Chemical Spill Leaves 300,000 West Virginia Residents Without Water

Thousands of West Virginia Residents are without water after a chemical spill leaked into the Elk river.

Chemical-Spill-West-VirginiaWest Virginia Gov. Earl Ray Tomblin and the federal government have declared a State of Emergency as the West Virginia National Guard begins drinking water distribution to some of the near 300,000 people in nine counties who remain without safe water after a chemical spill involving a foaming agent used in the coal cleaning process leaked from a tank at Freedom Industries and over a containment area, spilling into the Elk River near the state capital of Charleston, West Virginia.

On Thursday, January 9, a licorice-like smell was noticed throughout Charleston prompting Gov. Tomblin is issue a water order to all customers of West Virginia American Water saying do not drink, bathe, cook, or wash clothes with water from the tap. Counties affected by the drinking water contamination include Boone, Cabell, Jackson, Clay, Logan, Lincoln, Roane and Putnam, the Associated Press reports.

The chemical, 4-methylcyclohexane methanol (MCHM), is used by Freedom Industries, which manufacturers chemical for various industries, including steel, mining and cement, to clean coal. According to the New York Times, (NYT) 48,000 gallons of the chemical was stored in a tank near the Elk River, about a mile above a water treatment plant. The chemical leaked from the storage tank, filled its overflow containment and flowed into the river.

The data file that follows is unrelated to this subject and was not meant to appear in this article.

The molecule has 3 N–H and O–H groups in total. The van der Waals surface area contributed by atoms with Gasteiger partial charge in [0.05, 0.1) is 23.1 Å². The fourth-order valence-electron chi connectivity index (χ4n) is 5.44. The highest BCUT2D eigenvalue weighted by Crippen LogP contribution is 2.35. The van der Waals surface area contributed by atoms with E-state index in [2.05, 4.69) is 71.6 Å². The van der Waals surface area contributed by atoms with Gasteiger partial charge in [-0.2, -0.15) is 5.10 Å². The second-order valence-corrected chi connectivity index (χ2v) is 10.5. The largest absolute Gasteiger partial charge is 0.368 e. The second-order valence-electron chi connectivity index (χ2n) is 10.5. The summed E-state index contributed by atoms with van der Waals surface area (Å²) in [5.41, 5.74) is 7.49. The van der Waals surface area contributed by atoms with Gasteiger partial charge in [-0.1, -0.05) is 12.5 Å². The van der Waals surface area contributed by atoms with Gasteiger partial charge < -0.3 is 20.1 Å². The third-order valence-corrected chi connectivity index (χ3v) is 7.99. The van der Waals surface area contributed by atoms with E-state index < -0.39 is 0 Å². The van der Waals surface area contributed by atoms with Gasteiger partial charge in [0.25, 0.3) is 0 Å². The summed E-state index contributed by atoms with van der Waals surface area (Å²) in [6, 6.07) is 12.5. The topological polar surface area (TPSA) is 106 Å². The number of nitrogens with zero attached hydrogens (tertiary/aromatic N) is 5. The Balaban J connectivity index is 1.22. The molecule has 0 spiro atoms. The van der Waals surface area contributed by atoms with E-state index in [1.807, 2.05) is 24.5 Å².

Tom Aluise, spokesperson for the Department of Environmental Protection said the agency was “confident that no more than 5,000 gallons escaped” from the 48,000 gallon tank, but they are also unsure as to how long the tank had been leaking. While the chemical is not “particularly lethal in its usage form”, restaurants, day-care centers, bars, and other businesses that need health permits in Kanawha and Putnam counties were notified to “cease operations immediately” following the Governors warning. Schools in at least five counties remain closed because of the chemical spill.

According to the Charleston Gazette, emergency officials know little about the chemical MCHM, however, one material-safety data sheet said “no specific information is available … regarding the toxic effects of this material for humans. However, exposure to any chemical should be kept to a minimum,” the MSDS said. “Skin and eye contact may result in irritation. May be harmful if inhaled or ingested.”

State and federal officials are not sure how long it will take to clean the spill, nor for how long residents will be left with unsafe drinking water.

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